Most people suffering with varicose veins will only have to deal with being embarrassed to wear shorts in front of other people. In most cases, varicose veins show up on the legs as a symptom of aging or long-term wear and tear, like standing for long periods of time at your job. However, some people may experience complications with varicose veins that could indicate a more serious condition. Find out whether or not you need to seek medical attention for varicose veins in your legs.
Pain and Swelling In Your Legs
In a normal case of varicose veins, you may never experience pain because of them. If you do begin to experience pain and swelling in your legs, especially if the pain stems directly from an area of visible veins, seeking medical attention is advised. Pain and swelling in your legs because of varicose veins could because of a condition called venous insufficiency, also called chronic venous stasis. Symptoms of venous insufficiency may include:
- Heaviness in your legs
- Dull, throbbing aches in one or both legs
- Pain in your legs when you stand up
- Noticeable swelling
Treatment for venous insufficiency might include longer periods of rest and wearing support stockings. In some more extreme cases, a common surgical intervention called vein stripping may be necessary. Your health care provider will determine the best vein treatment for you.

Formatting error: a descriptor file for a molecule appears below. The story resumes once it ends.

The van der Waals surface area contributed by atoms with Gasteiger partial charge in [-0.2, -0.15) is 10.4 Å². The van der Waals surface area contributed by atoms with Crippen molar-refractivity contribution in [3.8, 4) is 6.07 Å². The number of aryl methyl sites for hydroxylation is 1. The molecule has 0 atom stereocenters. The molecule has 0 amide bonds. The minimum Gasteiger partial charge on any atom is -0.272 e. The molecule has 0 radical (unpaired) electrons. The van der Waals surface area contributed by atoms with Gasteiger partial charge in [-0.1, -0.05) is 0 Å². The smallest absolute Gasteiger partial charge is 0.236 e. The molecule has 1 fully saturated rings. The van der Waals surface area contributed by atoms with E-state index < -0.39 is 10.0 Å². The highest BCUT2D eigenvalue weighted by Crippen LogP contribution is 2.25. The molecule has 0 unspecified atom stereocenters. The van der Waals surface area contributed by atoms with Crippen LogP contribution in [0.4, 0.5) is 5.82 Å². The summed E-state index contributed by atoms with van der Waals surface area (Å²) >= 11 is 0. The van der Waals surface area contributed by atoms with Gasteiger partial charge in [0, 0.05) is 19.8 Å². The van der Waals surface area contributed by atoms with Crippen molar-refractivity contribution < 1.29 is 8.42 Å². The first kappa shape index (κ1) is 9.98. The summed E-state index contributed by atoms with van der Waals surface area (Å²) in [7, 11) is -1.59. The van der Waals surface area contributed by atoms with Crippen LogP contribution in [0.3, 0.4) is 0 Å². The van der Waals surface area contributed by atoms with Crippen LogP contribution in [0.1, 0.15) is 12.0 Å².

Venous Stasis Ulcers Usually Appear on the Ankles
One complication of varicose veins is called a venous ulcer, which is the occurrence of open sores (ulcers) on the ankles. In most people suffering with these kinds of ulcers, painful varicose veins and edema in the ankles and lower legs are early symptoms. Edema describes extreme swelling and fluid buildup. Other warning signs that a venous stasis ulcer is imminent include:
- Calloused areas on the ankles and lower legs
- Changes in the skin that appear as yellow, hardened bumps
- Skin color changes to dark brown
Venous stasis ulcers can be an early symptom of heart troubles. If you have noticed any of the above symptoms and you have had varicose veins for a long while, seeking the advice of your doctor is recommended.
Pain and Swelling in Your Legs Can Mean Deep Vein Thrombosis
Not everyone experiences blood clots when varicose veins develop in their legs. However, if you are experiencing these symptoms in one or both of your legs, you may be seeing the signs of a condition called deep vein thrombosis:
- Pain that does not go away
- Swelling that is associated with tenderness to the touch
- Warmth and redness of affected leg
If you have these symptoms and also begin to experience shortness of breath, you should seek medical treatment as soon as possible. The danger of a blood clot in your leg is not the clot being there, but if some it breaks away and flows through your blood stream to your lungs. When blood clots or pieces of one make it to the lungs, it is called a pulmonary embolism, a deadly condition.
If you have varicose veins, keeping an eye out for unusual pain and swelling is a good idea. Seeking vein treatment from a specialist, such as Carolina Vein Institute, is also a good way to avoid further complications that sometimes happen in people suffering with varicose veins.